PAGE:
Comment: An argument for democracy from an LGBT perspective

UN Flags_sJan 20, 2015 – Reported by – Writing for PinkNews in celebration of Democracy Day, Jonathan Cooper reflects on how democracy has served the LGBT community in recent years.

Today is Democracy Day. Winston Churchill had this to say about democracy, “It has been said that democracy is the worst form of government except all the others that have been tried.” But what is democracy? And what’s it ever done for LGBT people in the UK?

If democracy is just about voting every five years or so and the party which gets the most MPs wins and goes on to form the government, then, it’s done very little for us. The offence of gross indecency, for example, which tyrannised us all – women and men – for over a century by criminalising intimacy between men, was created by an elected House of Commons. They didn’t even bother to vote on it. In 1885, they just passed the law which contained it. To his credit, Churchill recognised that gay men were being tormented, but conceded his Government could do little or nothing about it. He pointed out in 1954, ‘… I wouldn’t touch the subject. Let it get worse – in hope of a more united public pressure for some amendment… Remember that we can’t expect to put the whole world right with a majority of 18.’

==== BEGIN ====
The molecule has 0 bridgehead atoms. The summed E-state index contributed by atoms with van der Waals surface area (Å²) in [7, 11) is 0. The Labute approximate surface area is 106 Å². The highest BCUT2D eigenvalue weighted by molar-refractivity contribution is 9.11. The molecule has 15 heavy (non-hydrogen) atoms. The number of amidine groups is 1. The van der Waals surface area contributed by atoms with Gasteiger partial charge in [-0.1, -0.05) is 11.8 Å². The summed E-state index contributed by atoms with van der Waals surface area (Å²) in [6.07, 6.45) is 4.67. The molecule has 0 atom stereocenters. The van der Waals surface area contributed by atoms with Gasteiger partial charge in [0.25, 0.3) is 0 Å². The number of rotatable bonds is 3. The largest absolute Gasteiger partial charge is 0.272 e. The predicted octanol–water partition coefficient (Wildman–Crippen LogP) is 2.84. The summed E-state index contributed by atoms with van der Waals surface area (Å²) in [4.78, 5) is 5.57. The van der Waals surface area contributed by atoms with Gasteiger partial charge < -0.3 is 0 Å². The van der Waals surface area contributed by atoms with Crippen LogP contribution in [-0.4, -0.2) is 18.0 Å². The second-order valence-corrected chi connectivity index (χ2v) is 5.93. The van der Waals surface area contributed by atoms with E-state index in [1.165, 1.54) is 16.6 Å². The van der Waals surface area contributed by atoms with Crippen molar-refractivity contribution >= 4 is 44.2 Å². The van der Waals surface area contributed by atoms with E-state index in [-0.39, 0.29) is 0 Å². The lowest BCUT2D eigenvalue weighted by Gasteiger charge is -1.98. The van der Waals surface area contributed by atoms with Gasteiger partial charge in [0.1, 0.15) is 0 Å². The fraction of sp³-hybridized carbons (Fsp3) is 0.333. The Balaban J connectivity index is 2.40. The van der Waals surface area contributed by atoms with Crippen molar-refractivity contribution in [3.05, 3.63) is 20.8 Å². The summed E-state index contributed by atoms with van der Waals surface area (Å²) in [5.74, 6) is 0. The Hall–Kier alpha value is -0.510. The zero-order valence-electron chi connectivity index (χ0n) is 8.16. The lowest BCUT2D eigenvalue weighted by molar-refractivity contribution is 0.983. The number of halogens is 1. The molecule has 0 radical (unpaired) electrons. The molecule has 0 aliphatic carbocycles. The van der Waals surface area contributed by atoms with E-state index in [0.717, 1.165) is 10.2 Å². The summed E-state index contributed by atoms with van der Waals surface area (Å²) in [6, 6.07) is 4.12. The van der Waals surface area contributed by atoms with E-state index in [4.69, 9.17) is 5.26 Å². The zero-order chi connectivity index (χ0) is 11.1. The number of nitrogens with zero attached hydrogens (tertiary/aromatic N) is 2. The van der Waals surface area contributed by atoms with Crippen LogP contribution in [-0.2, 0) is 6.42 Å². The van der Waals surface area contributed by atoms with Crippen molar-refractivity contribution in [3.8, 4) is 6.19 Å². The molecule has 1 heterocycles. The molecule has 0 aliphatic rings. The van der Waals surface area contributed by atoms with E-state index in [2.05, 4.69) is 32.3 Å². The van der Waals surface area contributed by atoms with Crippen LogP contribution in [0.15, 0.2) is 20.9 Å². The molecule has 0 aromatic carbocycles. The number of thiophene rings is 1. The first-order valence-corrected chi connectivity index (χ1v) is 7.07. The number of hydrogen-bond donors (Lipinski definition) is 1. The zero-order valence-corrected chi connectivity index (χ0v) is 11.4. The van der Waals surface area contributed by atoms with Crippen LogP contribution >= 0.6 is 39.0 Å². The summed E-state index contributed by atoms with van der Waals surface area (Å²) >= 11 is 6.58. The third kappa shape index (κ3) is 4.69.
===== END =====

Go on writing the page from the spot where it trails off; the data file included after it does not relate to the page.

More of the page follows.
During the 1950s as many as one thousand gay men would be in prison at any one time for being gay. Pressure from the Church of England and then the Wolfenden Report calling for decriminalisation did bring about a partial reprieve but not until the end of the 60s when legislation was introduced clarifying that consensual sex between men was still illegal unless both were over 21, there was only two people involved and they were in private. Anyone else would go down. Ironically, after the law changed in 1967 there was an increase in convictions….story continues below…

via Comment: An argument for democracy from an LGBT perspective · PinkNews.

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